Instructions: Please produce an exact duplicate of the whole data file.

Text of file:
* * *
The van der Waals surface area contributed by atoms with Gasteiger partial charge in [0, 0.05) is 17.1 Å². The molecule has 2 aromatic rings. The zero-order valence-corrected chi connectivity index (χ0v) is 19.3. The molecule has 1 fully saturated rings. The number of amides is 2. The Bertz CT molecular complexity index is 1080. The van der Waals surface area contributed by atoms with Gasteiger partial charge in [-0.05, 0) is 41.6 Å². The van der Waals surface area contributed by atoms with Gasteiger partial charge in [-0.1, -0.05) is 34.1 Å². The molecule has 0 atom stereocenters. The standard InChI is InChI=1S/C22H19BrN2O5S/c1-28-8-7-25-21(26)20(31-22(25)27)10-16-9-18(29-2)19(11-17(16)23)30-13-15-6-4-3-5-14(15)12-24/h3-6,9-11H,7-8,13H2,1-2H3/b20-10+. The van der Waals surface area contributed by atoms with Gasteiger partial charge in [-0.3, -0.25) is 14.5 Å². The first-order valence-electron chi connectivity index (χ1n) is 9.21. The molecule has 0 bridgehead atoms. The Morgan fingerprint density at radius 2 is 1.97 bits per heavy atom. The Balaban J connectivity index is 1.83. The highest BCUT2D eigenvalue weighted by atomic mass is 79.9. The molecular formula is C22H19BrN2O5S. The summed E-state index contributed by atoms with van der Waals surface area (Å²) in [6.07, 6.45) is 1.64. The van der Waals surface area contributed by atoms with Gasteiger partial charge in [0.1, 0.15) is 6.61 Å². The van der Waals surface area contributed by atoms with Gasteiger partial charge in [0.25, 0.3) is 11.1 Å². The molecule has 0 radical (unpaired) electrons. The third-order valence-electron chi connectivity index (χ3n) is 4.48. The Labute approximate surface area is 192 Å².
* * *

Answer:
The van der Waals surface area contributed by atoms with Gasteiger partial charge in [0, 0.05) is 17.1 Å². The molecule has 2 aromatic rings. The zero-order valence-corrected chi connectivity index (χ0v) is 19.3. The molecule has 1 fully saturated rings. The number of amides is 2. The Bertz CT molecular complexity index is 1080. The van der Waals surface area contributed by atoms with Gasteiger partial charge in [-0.05, 0) is 41.6 Å². The van der Waals surface area contributed by atoms with Gasteiger partial charge in [-0.1, -0.05) is 34.1 Å². The molecule has 0 atom stereocenters. The standard InChI is InChI=1S/C22H19BrN2O5S/c1-28-8-7-25-21(26)20(31-22(25)27)10-16-9-18(29-2)19(11-17(16)23)30-13-15-6-4-3-5-14(15)12-24/h3-6,9-11H,7-8,13H2,1-2H3/b20-10+. The van der Waals surface area contributed by atoms with Gasteiger partial charge in [-0.3, -0.25) is 14.5 Å². The first-order valence-electron chi connectivity index (χ1n) is 9.21. The molecule has 0 bridgehead atoms. The Morgan fingerprint density at radius 2 is 1.97 bits per heavy atom. The Balaban J connectivity index is 1.83. The highest BCUT2D eigenvalue weighted by atomic mass is 79.9. The molecular formula is C22H19BrN2O5S. The summed E-state index contributed by atoms with van der Waals surface area (Å²) in [6.07, 6.45) is 1.64. The van der Waals surface area contributed by atoms with Gasteiger partial charge in [0.1, 0.15) is 6.61 Å². The van der Waals surface area contributed by atoms with Gasteiger partial charge in [0.25, 0.3) is 11.1 Å². The molecule has 0 radical (unpaired) electrons. The third-order valence-electron chi connectivity index (χ3n) is 4.48. The Labute approximate surface area is 192 Å².